Bzfuture Blogs
  • How to set up a work-from-home 'office' for the long term
    Time: Jun. 12, 2020

    Working from home is hardly a new phenomenon, but the COVID-19 pandemic has made it an unplanned requirement for many

    office and knowledge workers. Even as the coronavirus crisis eventually recedes, many employers will have discovered that they

    don't need large office buildings, and many employees will have discovered that they don’t need to be in the office every day

    or spend hours commuting.

     

    But many people have set up makeshift home offices for the pandemic that won’t work well for the long term. In addition to

    having the right equipment, the physical setup — the ergonomics of the workspace — is critical, especially around avoiding

    repetitive strain injuries that a bad setup can cause. I suffered such RSI issues 20 years ago and narrowly avoided a relapse a

    year ago, so I know what it takes to get back to and stay in a workable status.

     

    The ideal home office setup


    A long-term home office should ideally be a separate space in your home that is properly outfitted for work. Do as much of the

    following as you can to create an effective, safe workspace for the long term.

     

     

     

     

    A dedicated space


    Ideally, you would use a small room that can hold a desk and computer equipment and whose door can be shut for the

    essential need to separate work life from home life.

     

    Most people don’t have spare space, but many people can convert a guest room into a dual-purpose space: an office

    most of the time and a guest room when people visit. (A Murphy bed is a great way to do that if your space and budget

    allow.) An enclosed porch, a large laundry room (or, for Europeans, drying room), or even a garden shed can also do the

    double-duty trick.

     

    If you can't get a dedicated space you can separate from the rest of your life, try to find a niche space you can use that

    is out of the rest of the household’s way — and they out of yours — as much as possible.

     

     

    A good chair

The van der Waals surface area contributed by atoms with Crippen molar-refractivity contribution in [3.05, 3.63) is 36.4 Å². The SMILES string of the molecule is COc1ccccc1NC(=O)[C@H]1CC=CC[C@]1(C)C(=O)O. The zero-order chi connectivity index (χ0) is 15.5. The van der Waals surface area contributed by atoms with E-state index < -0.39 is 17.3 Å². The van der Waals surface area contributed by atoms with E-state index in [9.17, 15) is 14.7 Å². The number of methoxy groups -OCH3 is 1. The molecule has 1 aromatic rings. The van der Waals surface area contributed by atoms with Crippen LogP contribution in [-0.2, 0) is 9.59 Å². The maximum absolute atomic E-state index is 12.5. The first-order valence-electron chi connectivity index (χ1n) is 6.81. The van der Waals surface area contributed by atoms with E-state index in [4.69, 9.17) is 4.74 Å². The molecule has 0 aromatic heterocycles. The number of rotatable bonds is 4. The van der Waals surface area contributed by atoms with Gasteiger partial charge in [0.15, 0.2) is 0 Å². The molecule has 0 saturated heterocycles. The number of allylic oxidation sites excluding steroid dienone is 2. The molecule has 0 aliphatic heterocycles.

There are a lot of bad chairs out there that can injure you over prolonged computer use. Dining chairs and deck chairs,

    for example, rarely are at the right height, and they don't always encourage the needed upright posture.

     

    If you can afford it, get an adjustable professional office chair like an Aeron, where you can set a precise fit for your body

    and workspace. But those typically go for $600 and up; there are also much cheaper office chairs — figure between $150

    and $250 — that will do the job. You’ll need to test them out in person if at all possible, since you can’t tell fit from

    a picture on a website.

     

     

    Good lighting


    It's very easy to underestimate the effects of your work environment on your ability to work. Lighting is often an area people

    don't think about. Ideally, you have sufficient indirect light to illuminate your workspace, so you can easily read papers and see

    physical objects. Overhead lighting is usually best, such as from a ceiling lamp.

     

     

    Good internet service

     

    Most urban and suburban areas have at least one high-speed provider for internet service; 50Mbps is the minimum speed to

    shoot for, and the more people using the internet at the same time, the more you want to get a higher-speed service.

     

    The bandwidth within your home matters too. The best connections are wired Ethernet ones, so if possible, connect your computer

    to your router via an Ethernet cable; that's especially important if you do video or other bandwidth-intensive work. Wi-Fi is fine

    for basic office work, so if you can't wire your computer to your router, use Wi-Fi.

     

     

    Other equipment


    You'll need a keyboard and a mouse or touchpad, of course: If you're using an external monitor, your laptop is likely folded shut

    or off to the side in a position that would be awkward to reach to for using the built-in keyboard and trackpad. Any keyboard and

    mouse or touchpad/trackpad are fine as long as they are responsive to the touch and not the wrong size for your hands or the wrong

    height for your posture. Wireless ones save you cable mess but require recharging or battery replacement.

     

    And if you work in a shared space, you should invest in a headset so you can join online conference calls with less noise leaking into

    your home, where other people are working, sleeping, taking classes, and so on. The competing noises make it harder to work.